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Libéral Bruant

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Statue of Libéral Bruant at the Louvre

Libéral Bruant (c. 1635 – 22 November 1697) was a French architect best known as the designer of the Hôtel des Invalides in Paris. Bruant was the most notable member in a family that produced a long series of architects active from the 16th to the 18th century.[citation needed]



In 1660, Bruant was the architect chosen for rehabilitations to Louis XIII's old arsenal (the Salpêtrière), which was being converted into what would become the world's largest hospice. It is now the Pitié-Salpêtrière Hospital.

He designed the Hôtel des Invalides in Paris, which is now dominated by the dome erected by Jules Hardouin Mansart, his collaborator in earlier stages of the construction.[1]

In the Marais district of Paris, the hôtel particulier Bruant built for himself in 1685,[2] at 1 rue de la Perle now houses the Bricard Lock Museum (Musée de la Serrure). Its Baroque façade of golden limestone is enlivened by windows set into blind arches that march across its front and busts in oval reserves, all under a richly-sculptured pediment that is pierced by an oval window.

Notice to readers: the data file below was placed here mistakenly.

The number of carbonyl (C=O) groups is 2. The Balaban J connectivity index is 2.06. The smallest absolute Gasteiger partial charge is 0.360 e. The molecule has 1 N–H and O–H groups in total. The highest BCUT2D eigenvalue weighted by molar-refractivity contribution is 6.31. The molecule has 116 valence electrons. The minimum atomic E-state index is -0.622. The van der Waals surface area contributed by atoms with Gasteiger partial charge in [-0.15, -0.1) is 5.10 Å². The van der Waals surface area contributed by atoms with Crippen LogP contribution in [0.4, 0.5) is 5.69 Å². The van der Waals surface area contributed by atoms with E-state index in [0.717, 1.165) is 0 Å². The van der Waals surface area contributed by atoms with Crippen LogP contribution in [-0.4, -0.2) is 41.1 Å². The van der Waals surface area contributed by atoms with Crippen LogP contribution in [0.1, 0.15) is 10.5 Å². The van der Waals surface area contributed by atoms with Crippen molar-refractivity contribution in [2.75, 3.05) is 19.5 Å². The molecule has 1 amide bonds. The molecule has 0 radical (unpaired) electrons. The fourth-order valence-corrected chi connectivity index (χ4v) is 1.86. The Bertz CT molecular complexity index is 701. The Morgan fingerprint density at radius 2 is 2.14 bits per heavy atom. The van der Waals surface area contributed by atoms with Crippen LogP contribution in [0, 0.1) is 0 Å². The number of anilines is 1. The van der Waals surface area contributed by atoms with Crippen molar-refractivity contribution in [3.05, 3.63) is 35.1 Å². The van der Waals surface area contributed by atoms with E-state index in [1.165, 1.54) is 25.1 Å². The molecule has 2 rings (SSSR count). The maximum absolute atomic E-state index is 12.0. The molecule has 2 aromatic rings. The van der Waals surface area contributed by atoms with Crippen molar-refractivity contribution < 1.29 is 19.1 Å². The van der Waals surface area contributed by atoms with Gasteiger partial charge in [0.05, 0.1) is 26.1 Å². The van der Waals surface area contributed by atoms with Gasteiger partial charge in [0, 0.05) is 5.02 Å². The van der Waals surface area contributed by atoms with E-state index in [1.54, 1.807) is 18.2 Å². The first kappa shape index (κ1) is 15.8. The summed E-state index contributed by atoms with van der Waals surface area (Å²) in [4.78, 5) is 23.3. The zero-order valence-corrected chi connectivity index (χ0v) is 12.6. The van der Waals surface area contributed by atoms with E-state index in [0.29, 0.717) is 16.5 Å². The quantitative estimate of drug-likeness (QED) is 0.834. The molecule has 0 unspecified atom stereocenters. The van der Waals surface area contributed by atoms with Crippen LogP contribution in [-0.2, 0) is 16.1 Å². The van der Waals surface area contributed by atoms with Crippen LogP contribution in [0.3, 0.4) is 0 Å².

In 1671, he became one of the first eight members of the Académie royale d'architecture, created by Louis XIV.[3]

Bruant died on 22 November 1697, in Paris.[4]

Architectural style


A comparison of Bruant's central entrance to the Invalides, under an arched cornice packed with military trophies with Mansart's Église du Dome, gives a clear idea of the difference between Bruant's High Baroque and Hardouin-Mansart's restrained and somewhat academic Late Baroque.

See also



  1. ^ "Libéral Bruant | Art Nouveau, Parisian, Buildings | Britannica". www.britannica.com. Retrieved 2023-07-21.
  2. ^ "Sight MUSÉE DE LA SERRURE in Paris,". www.belvicci.com. Retrieved 2023-07-21.
  3. ^ "Libéral Bruant architecte". paris1900.lartnouveau.com. Retrieved 2023-07-21.
  4. ^ "Libéral Bruant architecte". paris1900.lartnouveau.com. Retrieved 2023-07-21.